Overconfidence is a common bias when an individual perceives that his abilities are higher than the ‘actual’ or realised abilities.
Overconfidence is a miscalibration of subjective probabilities.
I want to focus on one of the common manifestations of overconfidence in the financial field, the Overestimation of risk-tolerance. It’s one thing to fire up a spreadsheet and simulate losing a large chunk of assets, but quite another when it happens in real-time. A good analogy is how experiencing a plane crash in a simulator compares with the real thing.
Humorist and financial journalist Fred Schwed would say: “There are certain things that cannot be adequately explained to a virgin either by words or pictures. Nor can any description I might offer here even approximate what it feels like to lose a real chunk of money that you used to own.”
A suboptimal portfolio you can execute is better than an optimal one you can’t. Every person has his own unique ability to tolerate volatility on his own portfolio. And this threshold of tolerance can change along the way (owing disease, divorce, age, etc.).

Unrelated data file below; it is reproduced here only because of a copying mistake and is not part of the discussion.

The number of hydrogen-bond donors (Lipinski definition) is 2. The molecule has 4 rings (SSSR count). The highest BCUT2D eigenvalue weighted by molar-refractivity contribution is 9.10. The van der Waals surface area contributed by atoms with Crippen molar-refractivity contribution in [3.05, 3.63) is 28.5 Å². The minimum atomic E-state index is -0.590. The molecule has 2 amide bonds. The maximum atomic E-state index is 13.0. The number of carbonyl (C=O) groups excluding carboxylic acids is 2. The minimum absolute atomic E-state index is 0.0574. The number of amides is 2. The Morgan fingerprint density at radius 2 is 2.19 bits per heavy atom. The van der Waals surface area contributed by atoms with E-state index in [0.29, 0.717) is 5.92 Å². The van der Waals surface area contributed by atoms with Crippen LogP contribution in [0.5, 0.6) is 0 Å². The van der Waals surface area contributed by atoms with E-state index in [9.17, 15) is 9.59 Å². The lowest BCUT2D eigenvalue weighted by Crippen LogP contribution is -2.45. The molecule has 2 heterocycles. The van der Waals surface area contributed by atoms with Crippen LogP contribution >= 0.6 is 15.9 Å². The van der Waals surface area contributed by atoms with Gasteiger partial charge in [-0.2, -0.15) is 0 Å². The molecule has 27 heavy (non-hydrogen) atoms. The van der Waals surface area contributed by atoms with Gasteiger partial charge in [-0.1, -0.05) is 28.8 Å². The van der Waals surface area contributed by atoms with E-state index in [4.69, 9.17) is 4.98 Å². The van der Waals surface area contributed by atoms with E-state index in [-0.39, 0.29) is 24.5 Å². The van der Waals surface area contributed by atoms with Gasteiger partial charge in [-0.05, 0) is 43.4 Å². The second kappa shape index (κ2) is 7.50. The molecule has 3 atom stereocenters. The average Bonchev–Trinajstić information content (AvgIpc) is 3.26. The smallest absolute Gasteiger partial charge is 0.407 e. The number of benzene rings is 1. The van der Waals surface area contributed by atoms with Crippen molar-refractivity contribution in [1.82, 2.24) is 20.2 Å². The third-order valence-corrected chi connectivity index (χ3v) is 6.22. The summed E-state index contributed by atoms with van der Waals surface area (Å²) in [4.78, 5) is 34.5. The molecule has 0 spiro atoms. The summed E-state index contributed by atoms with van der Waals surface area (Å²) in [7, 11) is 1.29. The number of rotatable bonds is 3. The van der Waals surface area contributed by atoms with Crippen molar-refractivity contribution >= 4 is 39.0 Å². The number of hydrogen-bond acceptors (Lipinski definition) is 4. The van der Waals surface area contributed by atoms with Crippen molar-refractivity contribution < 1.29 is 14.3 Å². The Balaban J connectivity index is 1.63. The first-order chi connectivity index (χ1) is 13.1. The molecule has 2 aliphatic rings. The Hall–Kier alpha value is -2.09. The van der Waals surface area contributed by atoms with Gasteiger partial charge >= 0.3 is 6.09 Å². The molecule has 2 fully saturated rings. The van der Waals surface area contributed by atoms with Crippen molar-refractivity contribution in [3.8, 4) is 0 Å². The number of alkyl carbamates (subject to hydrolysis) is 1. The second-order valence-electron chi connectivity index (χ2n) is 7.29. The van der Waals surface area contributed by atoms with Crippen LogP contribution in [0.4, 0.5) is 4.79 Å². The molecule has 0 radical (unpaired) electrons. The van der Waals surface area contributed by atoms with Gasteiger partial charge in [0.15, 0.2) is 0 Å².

We know from historical data that, over long periods, the stock-heavy a portfolio, the higher its returns will be. But the prime prerequisite for a successful portfolio is that it survives. And it should survive long enough for compound interest to work its magic. The best way of ensuring that is to have a portfolio that can be held through the inevitable episodes of economic and financial turmoil. And the holding ability is correlated with the risk-tolerance of the owner of the portfolio.
Mental accounting bias can comes in help for designing a portfolio, dividing it into two completely separate pools, the low volatile assets necessary to sustain body and soul and the high volatile assets aimed to compound wealth. This metal accounting strategy is commonly called the “two bucket” approach to asset allocation. Thus, you have a retirement bucket for your basic needs, and a dreaming bucket.
Charles Ellis observes that you can win the investment game in one of three ways
- by being smarter
- by working harder
- by being more emotionally disciplined than the other participants
I suggest you to focus on the point 3….that is the field of behavioral finance.